Feb. 28. At eleven o'clock we all went down tothe schoolhouse, where we found a fewpeople had assembled. Rev. Mr.Briggs of Ione City delivered a betureto the audience on Spiritualism.He did not tell us much oftheir doctrines, but read extractsfrom the revelations of the so-calledspirits, which show thatthey contradict each other, alsoreason and revelation. They saythat there are seven distinctspheres where spirits dwell, passingupward from one to anotheras they become pure and some ofthem say there is also anotherplace where bad spirits go - representedto be a deep hole, extendingthrough the middle of theearth. Revelations from some ofthese bad spirits go to show thatthey have plenty of liquor there,And this is what most of themwould like. One of their poetsrepresents new planets as buddingout from old ones, like aFeb. 28. cactus. Some of the spirits who havearrived at the seventh sphere, showthemselves by their revelations to bemore silly, childish and puerilethan when they were alive on theearth, using bad gammar, distinguishedEnglishmen using vulgarYankee phrases. After the lectureMr. & Mrs. Carpenter with theirlittle girl came here to dinner.Every one seems surprised that Ican manage Luther with so littletrouble. Rev. Messrs. Briggs & Sharpcame here and took tea with us.After this we went to the schoolhouseagain in the evening, leavingLuther and Robert together. Mr.Briggs preached a sermon subject -Love. It was a very interestingone. The ministers then returnedand spent the night with us.I confess after all I have heard aboutMr. Briggs' talent and eloquenceI am a little disappointed. He isnot quite as talented as I expected,although he is an interesting preacher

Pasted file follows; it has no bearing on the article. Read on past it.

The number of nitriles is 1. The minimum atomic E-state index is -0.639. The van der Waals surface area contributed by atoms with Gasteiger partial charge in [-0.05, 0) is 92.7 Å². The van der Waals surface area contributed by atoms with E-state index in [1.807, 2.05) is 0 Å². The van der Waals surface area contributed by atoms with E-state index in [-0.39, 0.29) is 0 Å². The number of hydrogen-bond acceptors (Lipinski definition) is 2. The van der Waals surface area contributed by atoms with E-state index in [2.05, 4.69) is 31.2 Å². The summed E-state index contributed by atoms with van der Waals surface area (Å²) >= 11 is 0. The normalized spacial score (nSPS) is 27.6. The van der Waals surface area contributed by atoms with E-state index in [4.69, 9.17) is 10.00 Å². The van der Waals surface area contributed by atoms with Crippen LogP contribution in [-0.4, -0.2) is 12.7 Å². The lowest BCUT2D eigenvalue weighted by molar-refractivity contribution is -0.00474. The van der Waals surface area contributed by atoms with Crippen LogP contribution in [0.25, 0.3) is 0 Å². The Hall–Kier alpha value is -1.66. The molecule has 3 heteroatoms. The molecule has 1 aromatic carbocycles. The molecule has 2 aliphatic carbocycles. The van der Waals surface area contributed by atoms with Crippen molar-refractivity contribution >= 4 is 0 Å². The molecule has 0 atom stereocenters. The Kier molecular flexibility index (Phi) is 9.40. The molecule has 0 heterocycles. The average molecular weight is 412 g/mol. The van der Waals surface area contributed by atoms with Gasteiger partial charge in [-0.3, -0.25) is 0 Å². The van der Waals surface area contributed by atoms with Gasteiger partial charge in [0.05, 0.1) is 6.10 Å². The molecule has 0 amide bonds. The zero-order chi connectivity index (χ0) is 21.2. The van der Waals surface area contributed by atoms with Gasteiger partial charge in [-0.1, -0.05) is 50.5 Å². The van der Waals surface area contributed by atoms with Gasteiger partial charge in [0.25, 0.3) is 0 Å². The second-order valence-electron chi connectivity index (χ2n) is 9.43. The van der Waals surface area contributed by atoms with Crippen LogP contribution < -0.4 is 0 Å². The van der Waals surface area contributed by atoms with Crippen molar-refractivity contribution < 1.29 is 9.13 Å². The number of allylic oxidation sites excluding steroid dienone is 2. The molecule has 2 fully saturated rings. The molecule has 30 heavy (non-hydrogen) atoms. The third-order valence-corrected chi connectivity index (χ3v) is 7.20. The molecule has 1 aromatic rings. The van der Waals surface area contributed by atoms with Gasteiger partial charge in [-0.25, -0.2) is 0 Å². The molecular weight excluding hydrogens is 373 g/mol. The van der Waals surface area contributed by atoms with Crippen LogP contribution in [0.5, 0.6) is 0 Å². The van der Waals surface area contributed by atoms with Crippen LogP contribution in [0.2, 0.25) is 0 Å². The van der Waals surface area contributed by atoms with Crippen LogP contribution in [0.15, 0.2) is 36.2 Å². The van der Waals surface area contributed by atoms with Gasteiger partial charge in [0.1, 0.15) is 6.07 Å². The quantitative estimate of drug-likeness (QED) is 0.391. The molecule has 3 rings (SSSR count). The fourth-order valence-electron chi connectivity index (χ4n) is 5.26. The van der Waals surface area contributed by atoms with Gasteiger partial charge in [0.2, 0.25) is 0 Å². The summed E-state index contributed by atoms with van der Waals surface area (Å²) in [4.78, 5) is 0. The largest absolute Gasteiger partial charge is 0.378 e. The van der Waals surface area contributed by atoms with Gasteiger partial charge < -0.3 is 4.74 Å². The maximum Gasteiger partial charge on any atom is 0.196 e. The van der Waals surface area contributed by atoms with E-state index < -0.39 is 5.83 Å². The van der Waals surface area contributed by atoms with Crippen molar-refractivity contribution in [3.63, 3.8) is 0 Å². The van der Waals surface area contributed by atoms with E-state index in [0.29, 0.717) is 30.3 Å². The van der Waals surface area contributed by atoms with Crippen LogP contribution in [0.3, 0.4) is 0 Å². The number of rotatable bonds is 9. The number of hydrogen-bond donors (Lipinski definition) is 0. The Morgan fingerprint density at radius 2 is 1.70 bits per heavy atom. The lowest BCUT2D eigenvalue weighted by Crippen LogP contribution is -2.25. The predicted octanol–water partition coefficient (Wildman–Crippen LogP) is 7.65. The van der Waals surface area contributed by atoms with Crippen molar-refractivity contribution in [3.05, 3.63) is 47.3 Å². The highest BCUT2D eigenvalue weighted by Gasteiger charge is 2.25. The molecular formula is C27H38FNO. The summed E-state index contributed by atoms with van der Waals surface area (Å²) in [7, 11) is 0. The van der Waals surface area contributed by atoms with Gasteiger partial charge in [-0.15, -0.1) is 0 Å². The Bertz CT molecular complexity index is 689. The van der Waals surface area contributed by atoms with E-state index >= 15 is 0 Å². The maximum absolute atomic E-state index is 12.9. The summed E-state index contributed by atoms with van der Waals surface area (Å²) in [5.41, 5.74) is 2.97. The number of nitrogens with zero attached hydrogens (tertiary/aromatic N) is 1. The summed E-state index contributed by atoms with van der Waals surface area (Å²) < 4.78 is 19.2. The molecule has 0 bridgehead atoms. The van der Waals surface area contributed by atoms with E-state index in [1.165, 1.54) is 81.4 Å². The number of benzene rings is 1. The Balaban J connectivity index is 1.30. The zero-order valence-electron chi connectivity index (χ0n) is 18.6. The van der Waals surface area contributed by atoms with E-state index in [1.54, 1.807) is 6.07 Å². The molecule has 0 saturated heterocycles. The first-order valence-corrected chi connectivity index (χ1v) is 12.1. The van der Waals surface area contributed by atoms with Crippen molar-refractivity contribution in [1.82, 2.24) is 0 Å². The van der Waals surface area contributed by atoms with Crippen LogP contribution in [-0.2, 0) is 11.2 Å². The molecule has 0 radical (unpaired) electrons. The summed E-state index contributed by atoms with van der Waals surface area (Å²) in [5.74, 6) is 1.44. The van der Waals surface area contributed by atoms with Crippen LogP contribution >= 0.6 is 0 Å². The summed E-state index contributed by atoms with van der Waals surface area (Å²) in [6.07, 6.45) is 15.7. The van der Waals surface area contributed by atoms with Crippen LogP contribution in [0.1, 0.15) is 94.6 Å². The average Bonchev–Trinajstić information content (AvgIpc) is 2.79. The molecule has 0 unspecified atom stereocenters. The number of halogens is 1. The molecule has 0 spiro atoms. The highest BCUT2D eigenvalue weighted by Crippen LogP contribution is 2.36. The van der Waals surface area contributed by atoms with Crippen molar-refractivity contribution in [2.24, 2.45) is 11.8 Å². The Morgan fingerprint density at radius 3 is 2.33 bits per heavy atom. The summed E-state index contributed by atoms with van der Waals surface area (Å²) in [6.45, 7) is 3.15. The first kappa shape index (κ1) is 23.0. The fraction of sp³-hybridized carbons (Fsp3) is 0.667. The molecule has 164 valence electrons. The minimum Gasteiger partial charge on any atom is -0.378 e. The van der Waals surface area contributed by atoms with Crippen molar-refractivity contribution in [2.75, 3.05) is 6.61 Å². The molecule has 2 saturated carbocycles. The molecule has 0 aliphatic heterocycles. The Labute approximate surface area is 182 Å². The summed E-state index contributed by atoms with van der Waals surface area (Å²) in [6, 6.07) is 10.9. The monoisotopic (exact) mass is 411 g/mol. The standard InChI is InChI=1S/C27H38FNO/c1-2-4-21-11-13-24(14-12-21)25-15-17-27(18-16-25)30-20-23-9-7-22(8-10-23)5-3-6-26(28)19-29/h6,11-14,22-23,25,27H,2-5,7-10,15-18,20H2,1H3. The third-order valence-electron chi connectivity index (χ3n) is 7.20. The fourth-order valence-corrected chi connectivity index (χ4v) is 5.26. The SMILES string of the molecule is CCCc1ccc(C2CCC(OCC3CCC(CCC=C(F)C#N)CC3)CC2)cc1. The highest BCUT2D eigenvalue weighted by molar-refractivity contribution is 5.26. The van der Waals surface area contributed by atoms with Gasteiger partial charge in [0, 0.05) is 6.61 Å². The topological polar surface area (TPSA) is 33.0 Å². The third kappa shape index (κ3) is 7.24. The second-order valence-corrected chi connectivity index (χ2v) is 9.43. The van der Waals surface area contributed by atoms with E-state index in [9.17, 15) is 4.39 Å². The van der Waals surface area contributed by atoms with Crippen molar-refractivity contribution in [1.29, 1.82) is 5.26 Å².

Original diary dimensions: 15 x 22 cm.
Holt-Atherton Special Collections, University of the Pacific Library
To view additional information on copyright and related rights of this item, such as to purchase copies of images and/or obtain permission to publish them, click here to view the Holt-Atherton Special Collections policies.
Delia Locke, diaries, women, diarist, California, Locke-Hammond Family Papers, Lockeford, CA, Dean Jewett Locke, rural life, rural California, 19th Century, church, temperance organizations, Mokelumne River Ladies' Sewing Circle, temperature recordings, journal